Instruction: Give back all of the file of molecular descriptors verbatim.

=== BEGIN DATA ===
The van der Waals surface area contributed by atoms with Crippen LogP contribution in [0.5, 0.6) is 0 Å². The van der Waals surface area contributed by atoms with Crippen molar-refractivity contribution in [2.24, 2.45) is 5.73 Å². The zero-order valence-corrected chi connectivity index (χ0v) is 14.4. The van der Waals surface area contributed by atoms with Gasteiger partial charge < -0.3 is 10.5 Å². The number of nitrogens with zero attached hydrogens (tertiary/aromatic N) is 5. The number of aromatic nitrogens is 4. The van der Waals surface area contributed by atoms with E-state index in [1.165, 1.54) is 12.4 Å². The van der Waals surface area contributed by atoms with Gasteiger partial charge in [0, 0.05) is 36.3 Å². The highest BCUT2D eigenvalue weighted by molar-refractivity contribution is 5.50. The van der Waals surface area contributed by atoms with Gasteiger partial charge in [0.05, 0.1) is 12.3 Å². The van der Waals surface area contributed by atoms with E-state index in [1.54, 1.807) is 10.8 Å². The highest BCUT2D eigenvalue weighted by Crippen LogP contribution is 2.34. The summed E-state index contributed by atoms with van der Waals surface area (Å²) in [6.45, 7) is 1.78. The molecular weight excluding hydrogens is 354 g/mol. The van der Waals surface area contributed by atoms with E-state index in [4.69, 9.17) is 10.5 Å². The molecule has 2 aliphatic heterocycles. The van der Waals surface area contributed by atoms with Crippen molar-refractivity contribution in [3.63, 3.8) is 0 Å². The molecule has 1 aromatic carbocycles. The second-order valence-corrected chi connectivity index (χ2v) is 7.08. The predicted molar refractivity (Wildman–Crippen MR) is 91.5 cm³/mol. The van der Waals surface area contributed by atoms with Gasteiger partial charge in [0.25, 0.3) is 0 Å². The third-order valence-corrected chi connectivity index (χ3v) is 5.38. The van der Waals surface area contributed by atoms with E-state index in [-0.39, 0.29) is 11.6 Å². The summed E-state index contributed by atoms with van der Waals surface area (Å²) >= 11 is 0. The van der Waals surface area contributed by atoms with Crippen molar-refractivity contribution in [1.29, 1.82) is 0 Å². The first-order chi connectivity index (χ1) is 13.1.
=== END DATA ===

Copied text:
The van der Waals surface area contributed by atoms with Crippen LogP contribution in [0.5, 0.6) is 0 Å². The van der Waals surface area contributed by atoms with Crippen molar-refractivity contribution in [2.24, 2.45) is 5.73 Å². The zero-order valence-corrected chi connectivity index (χ0v) is 14.4. The van der Waals surface area contributed by atoms with Gasteiger partial charge < -0.3 is 10.5 Å². The number of nitrogens with zero attached hydrogens (tertiary/aromatic N) is 5. The number of aromatic nitrogens is 4. The van der Waals surface area contributed by atoms with E-state index in [1.165, 1.54) is 12.4 Å². The van der Waals surface area contributed by atoms with Gasteiger partial charge in [0, 0.05) is 36.3 Å². The highest BCUT2D eigenvalue weighted by molar-refractivity contribution is 5.50. The van der Waals surface area contributed by atoms with Gasteiger partial charge in [0.05, 0.1) is 12.3 Å². The van der Waals surface area contributed by atoms with E-state index in [1.54, 1.807) is 10.8 Å². The highest BCUT2D eigenvalue weighted by Crippen LogP contribution is 2.34. The summed E-state index contributed by atoms with van der Waals surface area (Å²) in [6.45, 7) is 1.78. The molecular weight excluding hydrogens is 354 g/mol. The van der Waals surface area contributed by atoms with E-state index in [4.69, 9.17) is 10.5 Å². The molecule has 2 aliphatic heterocycles. The van der Waals surface area contributed by atoms with Crippen molar-refractivity contribution in [3.63, 3.8) is 0 Å². The molecule has 1 aromatic carbocycles. The second-order valence-corrected chi connectivity index (χ2v) is 7.08. The predicted molar refractivity (Wildman–Crippen MR) is 91.5 cm³/mol. The van der Waals surface area contributed by atoms with Gasteiger partial charge in [0.25, 0.3) is 0 Å². The third-order valence-corrected chi connectivity index (χ3v) is 5.38. The van der Waals surface area contributed by atoms with E-state index in [-0.39, 0.29) is 11.6 Å². The summed E-state index contributed by atoms with van der Waals surface area (Å²) >= 11 is 0. The van der Waals surface area contributed by atoms with Crippen molar-refractivity contribution in [1.29, 1.82) is 0 Å². The first-order chi connectivity index (χ1) is 13.1.